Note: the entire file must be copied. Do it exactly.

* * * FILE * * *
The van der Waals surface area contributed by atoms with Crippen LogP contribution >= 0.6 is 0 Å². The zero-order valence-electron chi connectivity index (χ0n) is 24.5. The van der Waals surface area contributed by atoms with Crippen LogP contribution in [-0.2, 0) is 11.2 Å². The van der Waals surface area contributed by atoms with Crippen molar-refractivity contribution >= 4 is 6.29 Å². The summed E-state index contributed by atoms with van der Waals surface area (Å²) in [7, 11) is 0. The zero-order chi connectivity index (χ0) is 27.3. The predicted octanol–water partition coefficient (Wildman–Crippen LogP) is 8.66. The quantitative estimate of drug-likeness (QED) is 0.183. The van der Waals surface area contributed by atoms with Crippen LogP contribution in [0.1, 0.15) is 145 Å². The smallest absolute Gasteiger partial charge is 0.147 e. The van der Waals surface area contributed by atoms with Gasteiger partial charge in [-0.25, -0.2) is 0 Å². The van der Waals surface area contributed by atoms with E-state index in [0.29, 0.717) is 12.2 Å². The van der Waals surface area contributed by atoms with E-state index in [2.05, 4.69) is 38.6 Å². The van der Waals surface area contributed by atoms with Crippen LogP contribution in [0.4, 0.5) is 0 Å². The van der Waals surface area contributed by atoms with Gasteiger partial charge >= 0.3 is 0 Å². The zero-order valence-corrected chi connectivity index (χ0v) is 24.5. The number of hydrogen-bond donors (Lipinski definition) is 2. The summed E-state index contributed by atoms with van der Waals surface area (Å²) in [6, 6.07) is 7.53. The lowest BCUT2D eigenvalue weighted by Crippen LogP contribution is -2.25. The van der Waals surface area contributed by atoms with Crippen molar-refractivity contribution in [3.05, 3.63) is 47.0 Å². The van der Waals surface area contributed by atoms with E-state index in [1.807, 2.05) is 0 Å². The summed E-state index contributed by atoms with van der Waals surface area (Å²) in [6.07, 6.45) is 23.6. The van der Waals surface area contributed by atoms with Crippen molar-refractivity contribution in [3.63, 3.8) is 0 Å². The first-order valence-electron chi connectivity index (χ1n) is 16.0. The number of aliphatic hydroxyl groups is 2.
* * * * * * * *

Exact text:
The van der Waals surface area contributed by atoms with Crippen LogP contribution >= 0.6 is 0 Å². The zero-order valence-electron chi connectivity index (χ0n) is 24.5. The van der Waals surface area contributed by atoms with Crippen LogP contribution in [-0.2, 0) is 11.2 Å². The van der Waals surface area contributed by atoms with Crippen molar-refractivity contribution >= 4 is 6.29 Å². The summed E-state index contributed by atoms with van der Waals surface area (Å²) in [7, 11) is 0. The zero-order chi connectivity index (χ0) is 27.3. The predicted octanol–water partition coefficient (Wildman–Crippen LogP) is 8.66. The quantitative estimate of drug-likeness (QED) is 0.183. The van der Waals surface area contributed by atoms with Crippen LogP contribution in [0.1, 0.15) is 145 Å². The smallest absolute Gasteiger partial charge is 0.147 e. The van der Waals surface area contributed by atoms with Gasteiger partial charge in [-0.25, -0.2) is 0 Å². The van der Waals surface area contributed by atoms with E-state index in [0.29, 0.717) is 12.2 Å². The van der Waals surface area contributed by atoms with E-state index in [2.05, 4.69) is 38.6 Å². The van der Waals surface area contributed by atoms with Crippen LogP contribution in [0.4, 0.5) is 0 Å². The van der Waals surface area contributed by atoms with Gasteiger partial charge >= 0.3 is 0 Å². The zero-order valence-corrected chi connectivity index (χ0v) is 24.5. The number of hydrogen-bond donors (Lipinski definition) is 2. The summed E-state index contributed by atoms with van der Waals surface area (Å²) in [6, 6.07) is 7.53. The lowest BCUT2D eigenvalue weighted by Crippen LogP contribution is -2.25. The van der Waals surface area contributed by atoms with Crippen molar-refractivity contribution in [3.05, 3.63) is 47.0 Å². The van der Waals surface area contributed by atoms with E-state index in [1.807, 2.05) is 0 Å². The summed E-state index contributed by atoms with van der Waals surface area (Å²) in [6.07, 6.45) is 23.6. The van der Waals surface area contributed by atoms with Crippen molar-refractivity contribution in [3.63, 3.8) is 0 Å². The first-order valence-electron chi connectivity index (χ1n) is 16.0. The number of aliphatic hydroxyl groups is 2.